'You Can Go Home Again'   by -H.G.S.A.

Come this August I make my way back to Ethiopia for a semester. While most of my peers will be attending the first few weeks of their final year in college, I will be getting a crash course on business in Africa. As they crack open the books into the early hours of the next day, I will be traveling to south Sudan pushing investment in my continent's newest nation. And I dare say that when they graduate and settle into their new lives and careers I will be even more firmly rooted in my dedication to my continent.

I am not special only in that I said no to the "drain" before I ever moved away; and though I feel quite pretentious placing myself under the moniker of "the brain" as I have yet to graduate from my institute of higher learning, it seems that's how I can get my point across. So dear reader, dear diaspora, fellow immigrant of western birth; you that are "the brain" take a moment please to think of what good you could do, what we could accomplish if we were all instilled with the idea that whoever said "you can't go home again" was utterly full of it. You can. We can. And we can make it so much better.

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A father of a good friend once gave a speech in which he shared the news story of two teenage boys from Guinea, Yaguina Koita and Fode Tounkara, who were discovered dead aboard an airliner headed for Europe. The young men had succumbed to the lack of oxygen and freezing temperatures after stowing away amongst the landing gear. The only thing to tell their story was a letter found with their belongings that read: "Help us. We suffer a lot in Africa. We have no rights as children. We have no food. We have war and illness. We have schools but lack education. We want to study so we can be like you, in Africa." "In Africa" the addition of those two words resonated with me. I make no affront, I want this to tug at your heartstrings as it did mine. I want their words to make you feel if mine fail to make you think. I want you to think of the promise Yaguina and Fode could have brought home to their native Guinea if they had made it back with that sought after education. Make no mistake, these boys had every intention of returning with their new found "brains" even after being pushed and pressured to flee by the same reasons so many before them had.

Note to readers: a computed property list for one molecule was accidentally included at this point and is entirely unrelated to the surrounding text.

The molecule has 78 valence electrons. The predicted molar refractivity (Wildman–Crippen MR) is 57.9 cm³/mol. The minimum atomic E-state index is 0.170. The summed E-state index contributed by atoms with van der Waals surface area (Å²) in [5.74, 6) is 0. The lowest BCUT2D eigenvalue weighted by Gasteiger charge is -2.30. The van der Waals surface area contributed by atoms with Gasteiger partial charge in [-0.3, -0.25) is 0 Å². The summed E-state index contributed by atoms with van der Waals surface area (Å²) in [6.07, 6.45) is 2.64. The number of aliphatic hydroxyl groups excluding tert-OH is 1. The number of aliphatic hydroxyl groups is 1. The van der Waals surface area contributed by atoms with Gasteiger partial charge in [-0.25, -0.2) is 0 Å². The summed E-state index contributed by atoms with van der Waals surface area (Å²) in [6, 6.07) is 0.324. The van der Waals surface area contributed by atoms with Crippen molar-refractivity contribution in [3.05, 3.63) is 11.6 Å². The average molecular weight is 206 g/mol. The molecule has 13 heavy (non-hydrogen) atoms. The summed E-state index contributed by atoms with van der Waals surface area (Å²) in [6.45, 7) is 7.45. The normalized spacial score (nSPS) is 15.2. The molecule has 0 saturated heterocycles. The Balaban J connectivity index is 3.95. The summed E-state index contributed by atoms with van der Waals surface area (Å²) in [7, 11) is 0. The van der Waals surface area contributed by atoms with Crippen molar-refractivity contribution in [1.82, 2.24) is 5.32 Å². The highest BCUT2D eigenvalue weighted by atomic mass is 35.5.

Truthfully, I have very little room to speak knowledgeably on the sufferings of those who leave their country for a better life, as seeing first hand and feeling first hand are miles apart. My life in Ethiopia was far from suffered, yet I know there is a lot that drives 'us' away from our home. However for the affluent and destitute of our nations alike, and with every mother from Peru to Angola pushing their child to be a doctor or a lawyer the common reason is the pursuit of higher education. However with areas such as sub-Saharan Africa having one of the worlds lowest university enrollment rates at roughly 5%, and the budgets, caliber, and resources of most universities in the developing world generally trailing that of their western counterparts, it is no surprise that "the brain drain" continues as people migrate towards opportunity. Across the developing world achieving higher education (whether it be in the US, Canada, Europe, or for some Australia) is paramount amongst families.

However you that are "the brain", you know this; you are the the future of the developing world. You are the the Bengali Bio-Chem major who hopes to be a doctor; you are that Guatemalan junior who plans to be a teacher; or the Gambian at Hofstra who changes the world. You are Yaguina and Fode. We could all get our shiny diplomas and live comfortably; get married and have 'the 2.5 kids and get a Labrador', buy that house with the white picket fence; that car with the keyless start and live happily ever after intently focused on ourselves. I can't. I won't. I have been given my opportunity to return to my continent and make a difference, I have put into effect what one German professor called the "brain gain" and what you can do too. As college students, as university graduates, as working professionals, and leaders in their field, the diaspora can go home again. I will take that leap this august. When the time comes for you, will you?

So dear reader, dear diaspora, fellow immigrant of western birth; you that are "the brain" take a moment please to think what good you could do.